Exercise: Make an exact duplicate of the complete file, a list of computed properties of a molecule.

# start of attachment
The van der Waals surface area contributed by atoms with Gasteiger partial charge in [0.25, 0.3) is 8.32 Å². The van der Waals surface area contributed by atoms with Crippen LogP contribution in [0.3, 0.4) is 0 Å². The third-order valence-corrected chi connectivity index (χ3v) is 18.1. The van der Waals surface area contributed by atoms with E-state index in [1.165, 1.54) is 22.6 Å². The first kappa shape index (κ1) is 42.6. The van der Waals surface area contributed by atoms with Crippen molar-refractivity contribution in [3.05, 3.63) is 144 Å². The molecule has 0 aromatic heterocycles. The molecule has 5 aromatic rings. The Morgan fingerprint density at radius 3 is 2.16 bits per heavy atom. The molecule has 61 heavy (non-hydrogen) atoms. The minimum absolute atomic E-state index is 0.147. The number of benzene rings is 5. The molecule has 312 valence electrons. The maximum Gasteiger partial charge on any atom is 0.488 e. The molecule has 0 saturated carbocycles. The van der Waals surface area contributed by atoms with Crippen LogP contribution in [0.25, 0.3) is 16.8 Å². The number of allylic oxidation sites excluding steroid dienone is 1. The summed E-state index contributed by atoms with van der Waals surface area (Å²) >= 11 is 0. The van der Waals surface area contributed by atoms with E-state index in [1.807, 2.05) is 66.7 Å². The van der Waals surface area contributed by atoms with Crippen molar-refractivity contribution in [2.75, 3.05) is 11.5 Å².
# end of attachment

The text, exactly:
The van der Waals surface area contributed by atoms with Gasteiger partial charge in [0.25, 0.3) is 8.32 Å². The van der Waals surface area contributed by atoms with Crippen LogP contribution in [0.3, 0.4) is 0 Å². The third-order valence-corrected chi connectivity index (χ3v) is 18.1. The van der Waals surface area contributed by atoms with E-state index in [1.165, 1.54) is 22.6 Å². The first kappa shape index (κ1) is 42.6. The van der Waals surface area contributed by atoms with Crippen molar-refractivity contribution in [3.05, 3.63) is 144 Å². The molecule has 0 aromatic heterocycles. The molecule has 5 aromatic rings. The Morgan fingerprint density at radius 3 is 2.16 bits per heavy atom. The molecule has 61 heavy (non-hydrogen) atoms. The minimum absolute atomic E-state index is 0.147. The number of benzene rings is 5. The molecule has 312 valence electrons. The maximum Gasteiger partial charge on any atom is 0.488 e. The molecule has 0 saturated carbocycles. The van der Waals surface area contributed by atoms with Crippen LogP contribution in [0.25, 0.3) is 16.8 Å². The number of allylic oxidation sites excluding steroid dienone is 1. The summed E-state index contributed by atoms with van der Waals surface area (Å²) >= 11 is 0. The van der Waals surface area contributed by atoms with E-state index in [1.807, 2.05) is 66.7 Å². The van der Waals surface area contributed by atoms with Crippen molar-refractivity contribution in [2.75, 3.05) is 11.5 Å².